Though Liverpool ultimately fell at the last hurdle against Real Madrid in last season’s Champions League final, a sense of optimism ripples through Merseyside. The Reds stormed their way to Kiev with a mix of tempestuous energy and lightening quick football, but they now find themselves cresting into unchartered territory.
The best midfield in the Premier League
It would appear the days of underwhelming signings – Andy Carroll, Charlie Adam, Paul Konchesky et al – have been consigned to the past. Within weeks of their defeat to Madrid, the Reds had acquired the services of Monaco’s Fabinho; a deal that, to the bafflement of fans and media alike, materialised out of nothing. Nabby Keita, of course, was always due to arrive and a midfield trio of Keita, Fabinho and Jordan Henderson is a compelling blend of composure, dynamism and steel. It’s led some to suggest that Klopp now boasts the best midfield in the Premier League, and while this may be a premature prediction, it’s not as silly as it sounds.
Jose Mourinho, no doubt, will continue to be plagued by the Paul Pogba problem. Tottenham Hotspur are set to lose Mousa Dembele, with Eric Dier and Victor Wanyama dependable but hardly dominating midfielders. Unai Emery has brought in Uruguayan youngster Lucas Torreira but how he strives to create harmony between the eccentric Granit Xhaka and attacking endeavour of Aaron Ramsey remains to be seen.
The surreptitious purchase of Jorginho, from under the noses of Manchester City, gives Maurizzio Sarri’s Chelsea a claim – with the former Napoli man set to thrive alongside the indefatigable N’Golo Kante. Perhaps the biggest rebuttal arrives in the form of Pep Guardiola’s City side, yet the frenzy of Klopp’s midfield swamped their blue adversaries in the Champions League semi-finals last year. This may seem little more than a whimsical tangent, but Klopp has constructed a midfield trio that has enormously exciting potential; it is certainly no hyperbole to suggest they could be the best in the division.
Signing Alisson is a significant signal of intent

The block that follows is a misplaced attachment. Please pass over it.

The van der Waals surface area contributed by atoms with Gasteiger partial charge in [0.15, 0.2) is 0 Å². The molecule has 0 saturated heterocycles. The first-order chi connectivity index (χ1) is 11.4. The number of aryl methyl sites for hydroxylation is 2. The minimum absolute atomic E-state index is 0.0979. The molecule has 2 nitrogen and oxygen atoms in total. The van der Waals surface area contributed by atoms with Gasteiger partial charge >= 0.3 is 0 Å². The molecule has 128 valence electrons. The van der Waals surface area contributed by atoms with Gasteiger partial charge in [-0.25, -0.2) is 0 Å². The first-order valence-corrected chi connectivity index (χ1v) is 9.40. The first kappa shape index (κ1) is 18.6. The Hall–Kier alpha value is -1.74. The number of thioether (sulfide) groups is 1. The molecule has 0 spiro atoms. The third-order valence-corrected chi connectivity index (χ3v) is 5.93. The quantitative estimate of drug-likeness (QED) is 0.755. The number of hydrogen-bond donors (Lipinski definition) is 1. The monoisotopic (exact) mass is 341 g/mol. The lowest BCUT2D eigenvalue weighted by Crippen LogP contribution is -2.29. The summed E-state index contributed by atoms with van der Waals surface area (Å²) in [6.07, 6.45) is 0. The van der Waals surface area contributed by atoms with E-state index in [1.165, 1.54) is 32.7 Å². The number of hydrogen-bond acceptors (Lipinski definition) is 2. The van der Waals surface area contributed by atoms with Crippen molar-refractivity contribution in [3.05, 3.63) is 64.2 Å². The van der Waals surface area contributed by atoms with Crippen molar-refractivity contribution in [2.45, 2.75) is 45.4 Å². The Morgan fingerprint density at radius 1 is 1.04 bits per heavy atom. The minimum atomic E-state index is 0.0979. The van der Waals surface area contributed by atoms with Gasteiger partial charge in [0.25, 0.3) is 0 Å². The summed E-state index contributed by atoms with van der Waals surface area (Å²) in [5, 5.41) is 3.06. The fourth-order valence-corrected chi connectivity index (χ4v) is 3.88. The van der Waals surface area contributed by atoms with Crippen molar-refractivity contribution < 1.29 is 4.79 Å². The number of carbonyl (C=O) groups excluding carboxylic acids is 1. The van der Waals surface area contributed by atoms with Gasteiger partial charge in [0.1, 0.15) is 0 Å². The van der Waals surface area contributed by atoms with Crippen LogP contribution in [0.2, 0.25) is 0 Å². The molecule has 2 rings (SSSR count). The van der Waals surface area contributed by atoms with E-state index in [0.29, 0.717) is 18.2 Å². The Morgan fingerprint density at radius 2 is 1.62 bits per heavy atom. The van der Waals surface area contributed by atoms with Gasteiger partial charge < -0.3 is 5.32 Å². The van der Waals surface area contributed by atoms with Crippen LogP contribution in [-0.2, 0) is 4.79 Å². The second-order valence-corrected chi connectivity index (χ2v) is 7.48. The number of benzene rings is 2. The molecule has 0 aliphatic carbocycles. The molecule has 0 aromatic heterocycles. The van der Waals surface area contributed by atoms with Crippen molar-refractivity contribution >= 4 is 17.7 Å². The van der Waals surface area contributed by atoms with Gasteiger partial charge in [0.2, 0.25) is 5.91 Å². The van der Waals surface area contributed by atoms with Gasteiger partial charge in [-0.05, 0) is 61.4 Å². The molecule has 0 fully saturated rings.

And now onto Alisson, Liverpool’s new £63 million goalkeeper. It is a strange twist of irony that the only man to better the Brazilian’s record in Serie A last season, in terms of clean sheets, is the very same goalkeeper Liverpool have failed to adequately replace since they let him go. Which is, of course, Pepe Reina; who’s 17 clean sheets betters Alisson’s record by one. More so than the purchase of Fabinho and Keita, this signing is a signal of intent.
If anyone had any illusions about whether Klopp could be ruthless enough, here is your answer. It would not have been surprising to see the Liverpool manager, who often cuts a sympathetic and amiable character, to keep his faith in the error-prone German. Ultimately, though, one glaring statistic will have cleared the fog of sentimentality and made Klopp’s mind up: Alisson made zero mistakes last season. Nada, zilch.
You cannot reach a Champions League final and not feel the weight of expectation pressing down for next season – even if you have lost. That pressure will have increased with three statement signings and the question for the Reds now is what they should, realistically, be targeting. Though Klopp’s squad doesn’t hold up to too much scrutiny when one looks past a starting eleven, there is still sufficient quality for authentic assaults on all four competitions.
An opportunity to seize this season
The cup formats will suit Liverpool, not only because they have a starting eleven that can now match anyone in the league on any given day – again, not an overstatement – but because the fervor and passion of the Liverpool crowd can be, and often is, a decisive entity and is whipped up to crescendo in knock-out stages.
Yet Liverpool have an opportunity to seize this season. Momentum is a precious thing in football and if Klopp can harness this power, which galvanised Liverpool’s European odyssey, there is no reason why the Reds cannot, at the very least, put up a credible challenge to Manchester City’s crown.
There is a long-standing joke that the only ship never to have docked in Liverpool’s famous harbour is the Premiership (this was a quip before it changed to the Premier League, for anyone anal enough to care). For the first time in a decade, Liverpool head into a fresh season with a bubbling sense of anticipation about what they could achieve in the league. Brendan Rodgers’ side came oh-so-close, but their title challenge was a surprise.
If Klopp were to navigate his side to a Premier League trophy it would come as no great shock. Riding a wave of boundless optimism is rarely simple, but in Klopp, Liverpool have someone accustomed to the choppy and unpredictable waters of a league crown, with his Borussia Dortmund side usurping the regal Bayern Munich. For Liverpool, the moment is now.